In my mind, this problem has three possible solutions. One, we actually run a real motion offense instead of pretending to run one and getting all the publicity of "oh, New Orleans runs complicated Princeton sets." Two, we incorporate a lot more set plays into the offense. That way, when the offense inevitably breaks down, we'll have a better alternative to fall back on. Three, we trade for a huge, difference-making player- one whose isolation offense would be the ultimate alternative to our broken "motion" plays. Obviously, number Three is not happening. Number One and Two could and should happen, preferrably both.
This Orlando game really isn't cause for panic. Honestly, what did we learn today that we didn't already know? That Devin Brown sucks at shooting? That we struggle to play defense when Tyson is in foul trouble? That David West is often shut down by long defenders? That Chris Paul going one on twelve does not win basketball games? We knew all that already. This team is great despite all that. It's sad how things turned out today, but maybe this is exactly what the team needed- a wake-up call to the coaches.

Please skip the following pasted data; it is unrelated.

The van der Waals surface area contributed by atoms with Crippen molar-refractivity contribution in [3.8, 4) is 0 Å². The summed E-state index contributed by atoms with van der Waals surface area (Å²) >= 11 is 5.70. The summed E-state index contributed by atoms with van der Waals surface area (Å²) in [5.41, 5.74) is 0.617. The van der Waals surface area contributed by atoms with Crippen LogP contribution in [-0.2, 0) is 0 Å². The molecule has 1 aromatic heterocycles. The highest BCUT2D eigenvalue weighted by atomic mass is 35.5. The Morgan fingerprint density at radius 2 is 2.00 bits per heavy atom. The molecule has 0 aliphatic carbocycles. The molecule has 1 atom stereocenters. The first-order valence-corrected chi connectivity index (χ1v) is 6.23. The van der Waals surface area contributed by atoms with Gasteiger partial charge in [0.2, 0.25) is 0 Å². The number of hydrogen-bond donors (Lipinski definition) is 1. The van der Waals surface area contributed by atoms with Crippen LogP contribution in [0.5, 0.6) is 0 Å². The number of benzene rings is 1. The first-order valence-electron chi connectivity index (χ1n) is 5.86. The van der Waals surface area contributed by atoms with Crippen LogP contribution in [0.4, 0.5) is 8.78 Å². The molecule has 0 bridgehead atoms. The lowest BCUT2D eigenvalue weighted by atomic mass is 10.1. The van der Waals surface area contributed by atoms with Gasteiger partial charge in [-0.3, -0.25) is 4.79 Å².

After all this, I want to note that I'm not taking away from my previous praise of Byron Scott. My arguments from last year were that very few coaches would have stuck with a "scrub" like David West, taken a risk on a guy like Tyson Chandler, and designed an offense so perfect for shooters. My contention is that Byron has refused to change, refused to adapt to new opponents and surroundings. The game of basketball is not static; it never ceases to change. What worked perfectly one year will not work the next year. Guys on the defensive side get paid too.
There isn't a 20 point difference between the players on the New Orleans Hornets and the players on the Orlando Magic. There's a 20 point difference between the coaches. Hopefully, that will change as well.